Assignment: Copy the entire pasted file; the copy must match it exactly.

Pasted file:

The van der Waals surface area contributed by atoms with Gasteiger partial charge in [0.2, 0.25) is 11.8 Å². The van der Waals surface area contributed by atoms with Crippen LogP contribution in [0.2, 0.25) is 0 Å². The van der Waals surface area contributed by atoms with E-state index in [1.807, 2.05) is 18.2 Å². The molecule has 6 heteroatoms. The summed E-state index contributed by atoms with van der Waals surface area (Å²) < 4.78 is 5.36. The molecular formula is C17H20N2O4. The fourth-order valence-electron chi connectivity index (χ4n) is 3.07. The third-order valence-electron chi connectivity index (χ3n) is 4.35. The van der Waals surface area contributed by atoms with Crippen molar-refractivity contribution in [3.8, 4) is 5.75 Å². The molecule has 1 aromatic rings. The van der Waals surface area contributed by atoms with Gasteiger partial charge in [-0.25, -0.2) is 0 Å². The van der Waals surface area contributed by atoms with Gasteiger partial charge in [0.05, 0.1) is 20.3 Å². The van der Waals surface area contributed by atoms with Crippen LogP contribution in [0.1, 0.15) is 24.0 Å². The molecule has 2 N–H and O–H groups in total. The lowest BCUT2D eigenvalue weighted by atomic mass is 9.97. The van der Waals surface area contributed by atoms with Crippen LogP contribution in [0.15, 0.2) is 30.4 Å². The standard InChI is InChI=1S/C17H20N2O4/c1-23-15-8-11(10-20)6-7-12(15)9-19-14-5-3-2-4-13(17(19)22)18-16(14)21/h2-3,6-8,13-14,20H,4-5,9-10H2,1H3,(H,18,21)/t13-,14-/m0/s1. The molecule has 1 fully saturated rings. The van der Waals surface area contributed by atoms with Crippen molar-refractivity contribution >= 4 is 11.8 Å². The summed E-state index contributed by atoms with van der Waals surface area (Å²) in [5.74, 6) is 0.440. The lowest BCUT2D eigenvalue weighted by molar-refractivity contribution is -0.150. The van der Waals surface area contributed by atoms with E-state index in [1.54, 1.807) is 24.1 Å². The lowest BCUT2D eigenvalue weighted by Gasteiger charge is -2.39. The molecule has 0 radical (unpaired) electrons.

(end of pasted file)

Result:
The van der Waals surface area contributed by atoms with Gasteiger partial charge in [0.2, 0.25) is 11.8 Å². The van der Waals surface area contributed by atoms with Crippen LogP contribution in [0.2, 0.25) is 0 Å². The van der Waals surface area contributed by atoms with E-state index in [1.807, 2.05) is 18.2 Å². The molecule has 6 heteroatoms. The summed E-state index contributed by atoms with van der Waals surface area (Å²) < 4.78 is 5.36. The molecular formula is C17H20N2O4. The fourth-order valence-electron chi connectivity index (χ4n) is 3.07. The third-order valence-electron chi connectivity index (χ3n) is 4.35. The van der Waals surface area contributed by atoms with Crippen molar-refractivity contribution in [3.8, 4) is 5.75 Å². The molecule has 1 aromatic rings. The van der Waals surface area contributed by atoms with Gasteiger partial charge in [-0.25, -0.2) is 0 Å². The van der Waals surface area contributed by atoms with Gasteiger partial charge in [0.05, 0.1) is 20.3 Å². The van der Waals surface area contributed by atoms with Crippen LogP contribution in [0.1, 0.15) is 24.0 Å². The molecule has 2 N–H and O–H groups in total. The lowest BCUT2D eigenvalue weighted by atomic mass is 9.97. The van der Waals surface area contributed by atoms with Crippen LogP contribution in [0.15, 0.2) is 30.4 Å². The standard InChI is InChI=1S/C17H20N2O4/c1-23-15-8-11(10-20)6-7-12(15)9-19-14-5-3-2-4-13(17(19)22)18-16(14)21/h2-3,6-8,13-14,20H,4-5,9-10H2,1H3,(H,18,21)/t13-,14-/m0/s1. The molecule has 1 fully saturated rings. The van der Waals surface area contributed by atoms with Crippen molar-refractivity contribution >= 4 is 11.8 Å². The summed E-state index contributed by atoms with van der Waals surface area (Å²) in [5.74, 6) is 0.440. The lowest BCUT2D eigenvalue weighted by molar-refractivity contribution is -0.150. The van der Waals surface area contributed by atoms with E-state index in [1.54, 1.807) is 24.1 Å². The lowest BCUT2D eigenvalue weighted by Gasteiger charge is -2.39. The molecule has 0 radical (unpaired) electrons.